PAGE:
During my summer holidays in 2018 I visited the beautiful state of Colorado. Needless to say, I took my violin with me and took to the streets to test how Americans would respond to a European violinist. I had been planning this trip for several months so by the time I arrived I was extremely curious how things would go. Life in the US and especially in Denver, the capital of Colorado, is expensive, so I was worried that I’d leave the US with my bank account completely sucked dry. I turned out to be very wrong.
I arrived on 27 August and took the first days off to explore the city and waited for the weekend to arrive to first start playing. However, my curiosity got the best of me, so I played for over an hour during lunch on a random Thursday just to see what playing would feel like. At first it was quite intimidating to play in a completely unknown environment but after the first session I felt more confident already. It had only provided me with 12$, but I knew I wouldn’t be tipped a great deal since it was on a Thursday and people were way too busy with work and rushing to lunch or back to the office to pay attention. The next day, on Friday, I went back, and that’s when the ball started rolling. I was surprised to learn that in two hours I made 66$. That’s an hourly rate of 33$: a high amount when you know it’s more than double the miminum wage.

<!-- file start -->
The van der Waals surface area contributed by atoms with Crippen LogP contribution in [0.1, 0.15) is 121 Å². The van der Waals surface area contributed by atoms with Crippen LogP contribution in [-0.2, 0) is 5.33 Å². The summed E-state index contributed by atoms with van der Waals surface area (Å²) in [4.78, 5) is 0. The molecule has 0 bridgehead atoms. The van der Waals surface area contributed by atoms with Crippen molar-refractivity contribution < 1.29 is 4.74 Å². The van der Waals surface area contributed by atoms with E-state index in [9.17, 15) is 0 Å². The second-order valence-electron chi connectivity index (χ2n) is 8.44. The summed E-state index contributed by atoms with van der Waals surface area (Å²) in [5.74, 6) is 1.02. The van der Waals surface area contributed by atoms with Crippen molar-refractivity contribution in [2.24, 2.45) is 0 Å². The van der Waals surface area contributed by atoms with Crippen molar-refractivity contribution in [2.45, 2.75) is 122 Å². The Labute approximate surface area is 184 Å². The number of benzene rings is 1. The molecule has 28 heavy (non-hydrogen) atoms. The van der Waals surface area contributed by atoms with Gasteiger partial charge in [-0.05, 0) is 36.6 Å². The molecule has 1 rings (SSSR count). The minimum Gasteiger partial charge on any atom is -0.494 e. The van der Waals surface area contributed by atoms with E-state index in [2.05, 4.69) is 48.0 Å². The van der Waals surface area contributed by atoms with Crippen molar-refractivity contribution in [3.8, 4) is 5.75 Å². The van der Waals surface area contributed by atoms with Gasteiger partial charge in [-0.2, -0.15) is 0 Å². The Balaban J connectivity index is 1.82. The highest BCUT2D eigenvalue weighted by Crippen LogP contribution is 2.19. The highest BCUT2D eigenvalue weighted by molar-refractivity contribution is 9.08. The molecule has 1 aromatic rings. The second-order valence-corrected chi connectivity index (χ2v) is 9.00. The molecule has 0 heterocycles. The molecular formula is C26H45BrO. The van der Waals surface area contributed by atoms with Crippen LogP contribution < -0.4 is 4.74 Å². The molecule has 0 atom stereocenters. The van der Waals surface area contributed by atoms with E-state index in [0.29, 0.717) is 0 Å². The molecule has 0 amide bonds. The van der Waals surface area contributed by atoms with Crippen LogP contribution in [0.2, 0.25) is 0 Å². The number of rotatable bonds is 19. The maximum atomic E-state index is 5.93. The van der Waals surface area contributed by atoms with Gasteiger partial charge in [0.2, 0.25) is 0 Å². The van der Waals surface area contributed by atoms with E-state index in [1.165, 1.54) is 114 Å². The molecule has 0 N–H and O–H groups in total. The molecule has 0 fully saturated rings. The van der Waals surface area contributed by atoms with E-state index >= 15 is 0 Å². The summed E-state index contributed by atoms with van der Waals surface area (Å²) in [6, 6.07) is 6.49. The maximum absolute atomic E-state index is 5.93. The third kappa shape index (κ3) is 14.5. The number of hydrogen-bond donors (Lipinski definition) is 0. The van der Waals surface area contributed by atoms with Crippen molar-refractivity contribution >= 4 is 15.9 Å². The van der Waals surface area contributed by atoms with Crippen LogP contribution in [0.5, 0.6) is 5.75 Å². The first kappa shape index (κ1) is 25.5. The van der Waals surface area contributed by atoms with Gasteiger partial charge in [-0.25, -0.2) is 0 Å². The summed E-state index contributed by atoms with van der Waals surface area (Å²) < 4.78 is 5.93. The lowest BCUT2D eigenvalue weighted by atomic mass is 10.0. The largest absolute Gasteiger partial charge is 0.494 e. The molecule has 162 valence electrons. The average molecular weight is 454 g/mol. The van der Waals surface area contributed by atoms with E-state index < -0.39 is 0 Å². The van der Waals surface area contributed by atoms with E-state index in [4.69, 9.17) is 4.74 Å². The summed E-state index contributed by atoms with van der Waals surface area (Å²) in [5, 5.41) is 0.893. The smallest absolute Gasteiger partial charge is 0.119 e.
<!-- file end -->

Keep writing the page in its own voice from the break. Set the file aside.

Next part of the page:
It turned out that I was in luck: a food fest was coming to Denver that weekend, which coincided with Labour Day; a day off for American workers. I entered the festival terrain and it was packed with people. I wondered whether I would be allowed to play here without a permit, but I decided not to ask and simply see whether I’d get kicked out. The first day of the fest, Saturday was even better than the day before: 73$ during my first session (one session consisted of an hour and a half to two hours and a half of playing) and a surprising 121$ during my second session of that day. I was delighted by how generous, friendly and interested Americans were. The classical music scene isn’t as big in the US as it is in many European countries such as Italy, Germany, The Netherlands or the United Kingdom – although technically the UK isn’t part of Europe anymore, yet Americans are much more generous with tipping and I was able to make a whopping 783$ over the course of three days: that certainly paid for all my meals and museum tickets! The best part of it was that I only played for 13 hours in total during the festival, which means that I made over 60$ an hour. I never expected to be tipped to such an extent when I first arrived. I knew Americans to be friendly and generous, much more friendly and generous than most Europeans (since I had been to the US previously), but this definitely floored me. I figured I had gathered enough money to allow myself to travel around Colorado for a week, so I took the train – which I must say took an amazingly gorgeous route through the mountains and through many valleys/canyons – first to Glenwood Springs and then the bus to Aspen.